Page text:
Today I watched and enjoyed Snow White and the Huntsman, a pretty inventive take on the fairy tale in which Snow White is a princess who is imprisoned after her father's kingdom is conquered by a wicked witch queen. It is made clear that Snow White is destined in some way, probably to defeat the witch and become queen herself. There is talk of her arrival healing the land from the blight caused by the witch's reign.
The general thrust, then, is that Snow White is the legitimate ruler of the land because her father was king. This is a monarchist perspective, in which legitimacy to rule comes from inheritance through a divinely destined aristocracy, and not from popular support. Lots of fairy tales feature this positive, paternalistic view of monarchs as legitimate rulers and guardians, and it appears in Tolkien's Middle Earth books and in C.S. Lewis's Narnia books.
In a modern world where democracy is increasingly seen as the only legitimate form of government this nostalgia for a romanticised monarchy is interesting. Any attempt to install a feudal monarchy in modern Europe would provoke amusement and contempt. So were there any good things about monarchs?
A famous essay by Professor Mancur Olson argued in 1993 that monarchs, even of the most destructive kind, could play a positive role as by keeping parasitic 'roving bandits' at bay. He gives the example of brutal warlords of 1920s China, who taxed ordinary people heavily, but also defeated criminal gangs:
The warlords had no claim to legitimacy and their thefts were distinguished from those of roving bandits only because they took the form of continuing taxation rather than occasional plunder.
In fact, if a roving bandit rationally settles down and takes his theft in the form of regular taxation and at the same time maintains a monopoly on theft in his domain, then those from whom he exacts taxes will have an incentive to produce. The rational stationary bandit will take only a part of income in taxes, because he will be able to exact a larger total amount of income from his subjects if he leaves them with an incentive to generate income that he can tax.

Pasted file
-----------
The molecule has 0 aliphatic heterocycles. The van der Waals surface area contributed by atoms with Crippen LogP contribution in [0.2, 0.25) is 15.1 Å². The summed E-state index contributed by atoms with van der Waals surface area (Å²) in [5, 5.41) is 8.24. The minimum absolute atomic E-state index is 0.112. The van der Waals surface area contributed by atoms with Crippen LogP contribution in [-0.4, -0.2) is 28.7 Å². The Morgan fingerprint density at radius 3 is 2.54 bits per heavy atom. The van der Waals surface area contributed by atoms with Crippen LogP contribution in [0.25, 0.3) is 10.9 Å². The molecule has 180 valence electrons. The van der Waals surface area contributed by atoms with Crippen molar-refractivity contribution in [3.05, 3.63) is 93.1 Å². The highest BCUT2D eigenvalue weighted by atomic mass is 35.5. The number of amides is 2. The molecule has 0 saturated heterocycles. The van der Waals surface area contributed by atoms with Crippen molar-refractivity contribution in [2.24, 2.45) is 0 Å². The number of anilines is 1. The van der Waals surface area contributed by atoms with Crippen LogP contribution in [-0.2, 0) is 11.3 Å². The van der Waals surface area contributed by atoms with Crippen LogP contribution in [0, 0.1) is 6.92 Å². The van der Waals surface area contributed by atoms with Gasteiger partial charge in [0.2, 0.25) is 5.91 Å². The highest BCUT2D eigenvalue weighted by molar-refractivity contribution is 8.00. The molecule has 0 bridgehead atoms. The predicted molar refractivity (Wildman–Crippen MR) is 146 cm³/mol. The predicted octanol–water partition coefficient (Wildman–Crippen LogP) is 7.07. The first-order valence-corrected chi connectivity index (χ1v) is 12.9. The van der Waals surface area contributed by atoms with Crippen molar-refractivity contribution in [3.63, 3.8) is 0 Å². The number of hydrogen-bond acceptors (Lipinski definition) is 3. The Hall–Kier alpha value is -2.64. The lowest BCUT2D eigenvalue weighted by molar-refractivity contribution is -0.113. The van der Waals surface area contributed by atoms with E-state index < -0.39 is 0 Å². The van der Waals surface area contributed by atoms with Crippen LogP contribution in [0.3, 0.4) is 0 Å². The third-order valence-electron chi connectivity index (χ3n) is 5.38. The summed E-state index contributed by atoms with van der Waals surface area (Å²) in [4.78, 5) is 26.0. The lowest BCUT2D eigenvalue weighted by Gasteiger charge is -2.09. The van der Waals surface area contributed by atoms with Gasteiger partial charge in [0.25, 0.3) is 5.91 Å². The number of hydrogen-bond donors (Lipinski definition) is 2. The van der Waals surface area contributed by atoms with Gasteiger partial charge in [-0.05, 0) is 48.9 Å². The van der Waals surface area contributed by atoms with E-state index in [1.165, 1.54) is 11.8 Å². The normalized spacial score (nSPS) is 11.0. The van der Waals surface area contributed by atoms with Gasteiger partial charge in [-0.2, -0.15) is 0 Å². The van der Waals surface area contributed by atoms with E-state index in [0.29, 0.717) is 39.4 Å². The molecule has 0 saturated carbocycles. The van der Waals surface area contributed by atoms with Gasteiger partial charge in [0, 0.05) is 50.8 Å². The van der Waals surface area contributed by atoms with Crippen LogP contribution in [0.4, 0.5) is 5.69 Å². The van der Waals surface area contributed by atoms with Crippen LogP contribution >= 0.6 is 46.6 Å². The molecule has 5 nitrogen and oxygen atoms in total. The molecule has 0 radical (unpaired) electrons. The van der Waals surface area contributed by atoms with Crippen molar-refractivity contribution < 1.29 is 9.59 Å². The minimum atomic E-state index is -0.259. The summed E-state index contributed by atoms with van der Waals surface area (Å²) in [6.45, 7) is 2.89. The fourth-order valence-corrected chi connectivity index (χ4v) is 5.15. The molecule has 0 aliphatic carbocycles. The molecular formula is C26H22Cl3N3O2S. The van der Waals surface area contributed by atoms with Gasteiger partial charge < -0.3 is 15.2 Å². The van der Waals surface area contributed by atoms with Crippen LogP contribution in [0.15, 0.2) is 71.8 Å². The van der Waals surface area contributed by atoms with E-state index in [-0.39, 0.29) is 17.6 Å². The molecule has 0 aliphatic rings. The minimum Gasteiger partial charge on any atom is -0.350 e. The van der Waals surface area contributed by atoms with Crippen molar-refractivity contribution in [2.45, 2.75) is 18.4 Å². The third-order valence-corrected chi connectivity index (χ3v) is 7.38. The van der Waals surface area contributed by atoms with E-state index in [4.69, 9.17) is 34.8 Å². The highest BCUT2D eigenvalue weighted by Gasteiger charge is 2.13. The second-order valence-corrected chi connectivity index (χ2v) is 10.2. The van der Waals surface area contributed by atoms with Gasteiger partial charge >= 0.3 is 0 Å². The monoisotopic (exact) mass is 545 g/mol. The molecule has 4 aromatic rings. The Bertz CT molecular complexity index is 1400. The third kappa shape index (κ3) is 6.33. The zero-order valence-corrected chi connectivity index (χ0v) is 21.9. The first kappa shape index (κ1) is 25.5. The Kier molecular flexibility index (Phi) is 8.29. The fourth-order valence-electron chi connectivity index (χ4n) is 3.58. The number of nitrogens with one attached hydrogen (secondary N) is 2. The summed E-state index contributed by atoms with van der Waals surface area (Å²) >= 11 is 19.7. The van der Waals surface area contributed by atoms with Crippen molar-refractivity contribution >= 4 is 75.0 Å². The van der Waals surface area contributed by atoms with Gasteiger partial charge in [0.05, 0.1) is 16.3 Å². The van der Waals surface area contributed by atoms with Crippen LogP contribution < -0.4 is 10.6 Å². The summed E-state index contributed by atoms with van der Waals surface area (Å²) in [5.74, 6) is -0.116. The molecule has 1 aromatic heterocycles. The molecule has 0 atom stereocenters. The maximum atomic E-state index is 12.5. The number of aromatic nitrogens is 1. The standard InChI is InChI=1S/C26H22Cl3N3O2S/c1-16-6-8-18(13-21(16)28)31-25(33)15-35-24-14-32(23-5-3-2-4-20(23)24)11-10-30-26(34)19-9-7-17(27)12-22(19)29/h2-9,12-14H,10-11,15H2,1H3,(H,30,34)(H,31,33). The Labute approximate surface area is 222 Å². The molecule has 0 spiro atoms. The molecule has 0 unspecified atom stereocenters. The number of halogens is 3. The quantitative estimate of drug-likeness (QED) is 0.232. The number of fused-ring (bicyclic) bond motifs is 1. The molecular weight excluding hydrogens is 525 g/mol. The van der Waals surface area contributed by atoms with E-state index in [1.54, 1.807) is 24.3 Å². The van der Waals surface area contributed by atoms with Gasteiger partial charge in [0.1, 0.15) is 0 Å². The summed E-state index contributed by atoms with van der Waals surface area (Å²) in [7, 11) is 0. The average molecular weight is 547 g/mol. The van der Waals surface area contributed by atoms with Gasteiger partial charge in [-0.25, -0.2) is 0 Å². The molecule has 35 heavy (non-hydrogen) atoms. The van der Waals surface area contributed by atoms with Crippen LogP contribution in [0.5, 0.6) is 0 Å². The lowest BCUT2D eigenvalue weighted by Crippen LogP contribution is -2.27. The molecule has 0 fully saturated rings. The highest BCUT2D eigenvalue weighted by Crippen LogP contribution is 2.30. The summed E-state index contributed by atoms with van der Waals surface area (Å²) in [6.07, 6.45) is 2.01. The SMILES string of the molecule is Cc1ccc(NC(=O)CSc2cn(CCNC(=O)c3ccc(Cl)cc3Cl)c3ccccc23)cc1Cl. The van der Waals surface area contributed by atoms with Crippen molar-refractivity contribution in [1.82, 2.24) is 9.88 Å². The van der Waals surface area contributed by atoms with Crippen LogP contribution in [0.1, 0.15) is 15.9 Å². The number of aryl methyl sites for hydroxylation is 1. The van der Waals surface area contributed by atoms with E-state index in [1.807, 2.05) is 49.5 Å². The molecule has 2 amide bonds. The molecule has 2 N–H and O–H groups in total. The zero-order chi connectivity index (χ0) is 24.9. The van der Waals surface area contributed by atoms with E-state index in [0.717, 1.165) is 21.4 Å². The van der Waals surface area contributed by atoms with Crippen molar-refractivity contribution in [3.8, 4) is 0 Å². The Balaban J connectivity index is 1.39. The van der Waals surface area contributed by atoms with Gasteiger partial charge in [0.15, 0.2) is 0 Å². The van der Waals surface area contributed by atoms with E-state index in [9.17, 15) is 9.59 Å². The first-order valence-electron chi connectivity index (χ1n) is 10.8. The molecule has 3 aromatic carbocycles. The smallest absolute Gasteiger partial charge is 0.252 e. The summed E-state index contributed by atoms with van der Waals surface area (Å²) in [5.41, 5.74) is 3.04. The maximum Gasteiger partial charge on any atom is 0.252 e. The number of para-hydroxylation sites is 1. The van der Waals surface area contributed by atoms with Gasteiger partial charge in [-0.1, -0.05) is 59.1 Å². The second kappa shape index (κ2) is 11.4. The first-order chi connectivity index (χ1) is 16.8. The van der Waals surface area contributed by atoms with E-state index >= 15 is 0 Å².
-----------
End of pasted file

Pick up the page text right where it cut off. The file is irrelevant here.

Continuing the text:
If the stationary bandit successfully monopolizes the theft in his domain, then his-victims do not need to worry about theft by others. If he steals only through regular taxation, then his subjects know that they can keep whatever proportion of their output is left after they have paid their taxes. Since all of the settled bandit's victims are for him a source of tax payments, he also has an incentive to prohibit the murder or maiming of his subjects.
Thus, self-interested warlords who manage to seize a territory and regularly tax its population are still preferable to wandering warlords who loot unpredictably. The roving bandits will take as much as they can, the stationary bandits will leave some wealth with taxpayers as a kind of investment. If the land belongs to the king, the king might be concerned about making improvements, advancing some public goods like roads or docks to boost its overall productive capacity so that the king's children will enjoy even greater wealth and power. If the land belongs to others, the roving bandit might as well raze it to the ground, murder everyone, and grab what they can.
In insecure medieval times, a powerful king or queen might be seen as a great defender of the masses from pirates and bandits, and from the violence of expansionary local lords. Monarchy may have offered a fairly reliable way to transition from one ruler to the next by rendering the whole thing divine and beyond manipulation: power shifting from dead king to eldest son at death.
In our modern, more stable world, democracy seems to be much more preferable, sharing power between bigger groups of people and making transitions of power even more peaceful through the ritual of elections. But I can imagine the attractiveness for miserably poor peasants in the borderlands of a man or woman with a crown and a cross, whose power is unquestionable because of its divine legitimacy through inheritance, and who protects the borders with huge, centralised armies. Snow White's tale of the land rotting under the usurper, and healing under the rightful heir, may be less fantastical than it seems.